Then they would rotate the subsistence crops yearly among the other 26 acres while maintaining the perennial crops on one plot of land for 10 years (when the soil goes bad for such crops). With both the rotation system for the subsistence crops and a steady income from the perennials, farmers would not need to fell more forest.
``We need permanent farmers who can sustain themselves on a constant unit of land,'' Lafleur says. The higher income and greater stability perennial crops provide would discourage farmers from the common practice of selling land to cattle ranchers who raze swatches of forest to create pastures. ``Currently, immigrants can make more money from selling the land than from farming it,'' Lafleur says.
The World Bank is negotiating a multimillion-dollar loan with Brazil's federal government that would implement this program - by increasing assistance to farmers on already-settled areas in Rond^onia.
But Wim Groenveld, a tropical scientist in Porto Velho, Rond^onia's capital, says that chronic government mismanagement and corruption will keep farmers from getting the money earmarked for them.
Mr. Groenveld charges that government and World Bank funds that were supposed to aid immigrants during the northwest region development program in the early 1980s disappeared or were misspent.
Instead of having the World Bank and other foreign donors give money to government agencies, Groenveld says, the institutions should offer funds directly to local farmers' unions and other grass-roots organizations.
Groeneveld says he would like to establish several pilot projects for these groups, which are just getting organized, to see how well local settlers can manage development aid. His project faces funding problems, though, because the World Bank, which is potentially the biggest donor, lends only to governments.
Increasing aid to settlers, while potentially the most significant proposal, isn't the only project being put forward to slow the Amazon's destruction.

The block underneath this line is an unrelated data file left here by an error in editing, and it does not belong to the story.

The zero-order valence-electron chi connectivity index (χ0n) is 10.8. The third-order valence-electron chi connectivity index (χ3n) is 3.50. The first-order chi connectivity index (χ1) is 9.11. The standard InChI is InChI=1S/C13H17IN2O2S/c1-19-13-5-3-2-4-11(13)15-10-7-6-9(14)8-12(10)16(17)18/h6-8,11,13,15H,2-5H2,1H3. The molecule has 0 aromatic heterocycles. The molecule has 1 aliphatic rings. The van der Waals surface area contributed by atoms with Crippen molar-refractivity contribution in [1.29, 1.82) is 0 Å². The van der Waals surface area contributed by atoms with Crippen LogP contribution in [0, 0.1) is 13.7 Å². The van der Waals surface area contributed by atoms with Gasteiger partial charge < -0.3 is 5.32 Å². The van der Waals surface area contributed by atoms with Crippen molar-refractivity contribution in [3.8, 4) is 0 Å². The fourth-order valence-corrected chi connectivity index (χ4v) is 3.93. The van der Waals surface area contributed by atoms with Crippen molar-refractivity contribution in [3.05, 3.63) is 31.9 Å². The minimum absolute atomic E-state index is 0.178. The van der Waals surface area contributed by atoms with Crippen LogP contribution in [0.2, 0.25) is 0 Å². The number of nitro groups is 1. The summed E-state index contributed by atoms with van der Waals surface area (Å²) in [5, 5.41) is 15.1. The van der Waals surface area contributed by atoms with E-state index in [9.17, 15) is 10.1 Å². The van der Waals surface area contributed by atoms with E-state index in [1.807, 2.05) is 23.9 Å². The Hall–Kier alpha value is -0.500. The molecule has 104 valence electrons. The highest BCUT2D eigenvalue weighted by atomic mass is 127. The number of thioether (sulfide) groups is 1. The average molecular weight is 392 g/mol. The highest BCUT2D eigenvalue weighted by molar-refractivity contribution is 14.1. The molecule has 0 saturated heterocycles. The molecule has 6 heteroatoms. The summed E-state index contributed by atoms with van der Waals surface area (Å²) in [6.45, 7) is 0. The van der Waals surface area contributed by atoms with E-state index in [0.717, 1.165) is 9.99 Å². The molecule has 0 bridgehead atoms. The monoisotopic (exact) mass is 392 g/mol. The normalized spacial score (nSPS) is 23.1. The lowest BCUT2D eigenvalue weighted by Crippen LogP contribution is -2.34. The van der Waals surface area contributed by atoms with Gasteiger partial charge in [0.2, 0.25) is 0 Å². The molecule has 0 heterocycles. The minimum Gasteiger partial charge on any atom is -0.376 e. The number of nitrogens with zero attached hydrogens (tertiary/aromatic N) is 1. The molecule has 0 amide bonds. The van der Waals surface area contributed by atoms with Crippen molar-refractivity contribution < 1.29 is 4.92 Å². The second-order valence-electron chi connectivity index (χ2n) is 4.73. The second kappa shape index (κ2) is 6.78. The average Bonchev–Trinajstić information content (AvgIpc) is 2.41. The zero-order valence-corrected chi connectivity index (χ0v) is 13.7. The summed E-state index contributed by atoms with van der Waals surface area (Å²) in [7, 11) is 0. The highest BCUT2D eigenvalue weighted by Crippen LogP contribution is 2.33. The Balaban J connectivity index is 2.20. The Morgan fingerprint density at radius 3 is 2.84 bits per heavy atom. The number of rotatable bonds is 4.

Walter Bowen, an American agronomist in Manaus, is experimenting with ways to extend the period of time the Amazon Basin's delicate soil can produce yields before being depleted.
``I'm not sure how economic farming on Amazon land can be, but the correct use of lime and fertilizers could increase the length of time a plot of land provides yields from three years to five years,'' Bowen says. This improvement alone could reduce the devastation by 40 percent.
In another promising project, the federal government has created four ``extractive reserves'' for rubber tappers this year in Acre State. Under this designation, the government prohibits outsiders from devastating the forest areas where rubber tappers live and work.
Francisco ``Chico'' Mendes, the rubber tappers' leader, says ranchers have razed more than 1 million acres of land in Acre State and that the extractive reserves provide the best protection for the rubber tappers - and thus the rain forest itself.
On another front, the International Tropical Timber Organization, which represents both consumer and producer nations, created in June a $3 million program in Acre State to study ways the Amazon can be logged with the rain forest left intact.
Jos'e Carlos Carvalho, who heads the federal government's forest agency, has called for the creation of additional forest reserves where loggers could operate with government permits. He says that opening selected areas with government supervision to timber companies could prevent cattle ranchers from destroying these stretches of rain forest.
Groenveld says these proposals may not halt the inexorable devastation of the Amazon, but they offer the only hope. ``You can't stop the deforestation,'' he says. ``But you can minimize its negative impact and try to reduce the area being deforested.''